Losing house or car keys, forgetting a name or where you have put the passport is something that happens to all of us at one time or another. Our memory can become less reliable as we get older or be temporarily affected by the stresses and strains of everyday life, depression, anxiety, poor health and the side-effects of some medications.

When someone has a declining short-term memory that begins to have an impact on their work, social and home life, it may be an early sign of dementia. They may not just lose things (such as keys or remote controls) or misplace them in odd places, they may forget what they are for. They may forget to do simple household jobs or go to the shops and forget what they want to buy. They may have difficulty remembering something they have just read or seen on the TV, in recognising familiar faces (such as the Prime Minister) or recalling recent events. However, they may be able to recall in detail things that happened many years ago.

Decline in communication skills

If someone is struggling to follow or join a conversation, repeats questions, words and phrases and has difficulty saying or finding the rights words, they may be showing early signs of dementia. A person may experience difficulties understanding what is being said, they may appear vague or have a puzzled expression, or just nod in response rather than reply.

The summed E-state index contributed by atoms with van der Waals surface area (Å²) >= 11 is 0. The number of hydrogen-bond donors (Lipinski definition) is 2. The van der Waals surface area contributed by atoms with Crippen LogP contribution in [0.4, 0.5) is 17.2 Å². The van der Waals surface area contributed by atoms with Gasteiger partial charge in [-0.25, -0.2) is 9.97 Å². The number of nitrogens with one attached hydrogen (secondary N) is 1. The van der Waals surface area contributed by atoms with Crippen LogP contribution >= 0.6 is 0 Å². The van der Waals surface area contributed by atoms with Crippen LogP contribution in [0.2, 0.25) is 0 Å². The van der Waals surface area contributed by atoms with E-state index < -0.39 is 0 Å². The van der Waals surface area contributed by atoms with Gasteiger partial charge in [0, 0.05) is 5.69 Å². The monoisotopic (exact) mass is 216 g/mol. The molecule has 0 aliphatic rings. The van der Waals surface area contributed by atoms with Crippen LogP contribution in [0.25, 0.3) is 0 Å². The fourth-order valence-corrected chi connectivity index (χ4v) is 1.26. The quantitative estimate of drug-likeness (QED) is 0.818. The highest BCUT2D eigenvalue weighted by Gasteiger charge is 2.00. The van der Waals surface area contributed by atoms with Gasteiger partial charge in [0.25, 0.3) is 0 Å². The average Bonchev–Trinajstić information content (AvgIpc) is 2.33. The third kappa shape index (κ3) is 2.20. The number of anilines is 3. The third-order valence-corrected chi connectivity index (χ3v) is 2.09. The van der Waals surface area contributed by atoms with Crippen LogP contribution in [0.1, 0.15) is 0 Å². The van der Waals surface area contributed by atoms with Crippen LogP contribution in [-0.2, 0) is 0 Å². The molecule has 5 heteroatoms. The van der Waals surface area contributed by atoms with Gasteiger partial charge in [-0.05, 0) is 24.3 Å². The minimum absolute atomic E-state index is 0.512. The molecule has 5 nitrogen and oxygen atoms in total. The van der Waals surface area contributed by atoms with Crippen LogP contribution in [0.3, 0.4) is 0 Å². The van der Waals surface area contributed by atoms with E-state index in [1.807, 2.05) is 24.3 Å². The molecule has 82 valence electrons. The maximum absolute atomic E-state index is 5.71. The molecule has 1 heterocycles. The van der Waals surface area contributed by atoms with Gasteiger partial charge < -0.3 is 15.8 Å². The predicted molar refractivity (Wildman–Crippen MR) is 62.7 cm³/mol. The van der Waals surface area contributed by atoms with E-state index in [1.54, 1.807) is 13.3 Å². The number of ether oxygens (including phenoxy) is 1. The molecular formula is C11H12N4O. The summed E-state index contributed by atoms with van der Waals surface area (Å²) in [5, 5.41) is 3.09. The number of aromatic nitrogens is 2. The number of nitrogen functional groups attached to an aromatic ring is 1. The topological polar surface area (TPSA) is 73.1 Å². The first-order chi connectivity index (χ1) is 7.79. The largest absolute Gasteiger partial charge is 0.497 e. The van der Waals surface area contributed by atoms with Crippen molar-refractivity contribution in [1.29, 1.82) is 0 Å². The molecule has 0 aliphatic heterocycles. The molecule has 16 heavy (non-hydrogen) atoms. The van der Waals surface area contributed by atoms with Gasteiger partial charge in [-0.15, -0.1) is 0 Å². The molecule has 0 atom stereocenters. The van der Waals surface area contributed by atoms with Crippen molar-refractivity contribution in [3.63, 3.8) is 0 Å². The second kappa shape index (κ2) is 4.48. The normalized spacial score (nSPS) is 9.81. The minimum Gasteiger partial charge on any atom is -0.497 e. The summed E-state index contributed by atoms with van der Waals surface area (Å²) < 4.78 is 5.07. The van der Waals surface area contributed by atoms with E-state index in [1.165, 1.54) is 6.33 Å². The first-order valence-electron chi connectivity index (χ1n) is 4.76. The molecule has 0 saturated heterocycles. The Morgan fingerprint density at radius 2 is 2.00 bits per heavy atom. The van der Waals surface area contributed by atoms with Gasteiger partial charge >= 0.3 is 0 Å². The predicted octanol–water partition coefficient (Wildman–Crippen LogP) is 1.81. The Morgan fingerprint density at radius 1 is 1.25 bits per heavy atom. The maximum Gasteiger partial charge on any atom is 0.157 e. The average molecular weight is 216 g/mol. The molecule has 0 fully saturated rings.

They may lose their way in the middle of a sentence and struggle to describe a recent event, television programme or meeting. They may use the wrong words or pronounce them incorrectly, have difficulty describing a particular object (for example, referring to the sun as a ‘shiny red ball in the sky’) and find it hard to understand jokes or pick up on subtle or hidden meanings.

This carer explains what she noticed about changes in her husband’s speech – an early sign of his dementia:

His speech also became very, less clear. He’d always been a very clear and decisive speaker using the right words and syntax and everything. He stumbled for a word – a perfectly normal word, nothing peculiar – and was not able to grasp what had been said to him very quickly. And after about a year I thought maybe he’d had a slight stroke.

(healthtalk website)

We live in a multicultural society with a rich mix of people from different backgrounds and cultures where English is often not their first language. Care workers also have to consider that a person with early signs of dementia may revert to language from their cultural roots as their communication abilities decline. It is important that people with dementia and their families are provided with information in their preferred language.

Recognition and coordination difficulties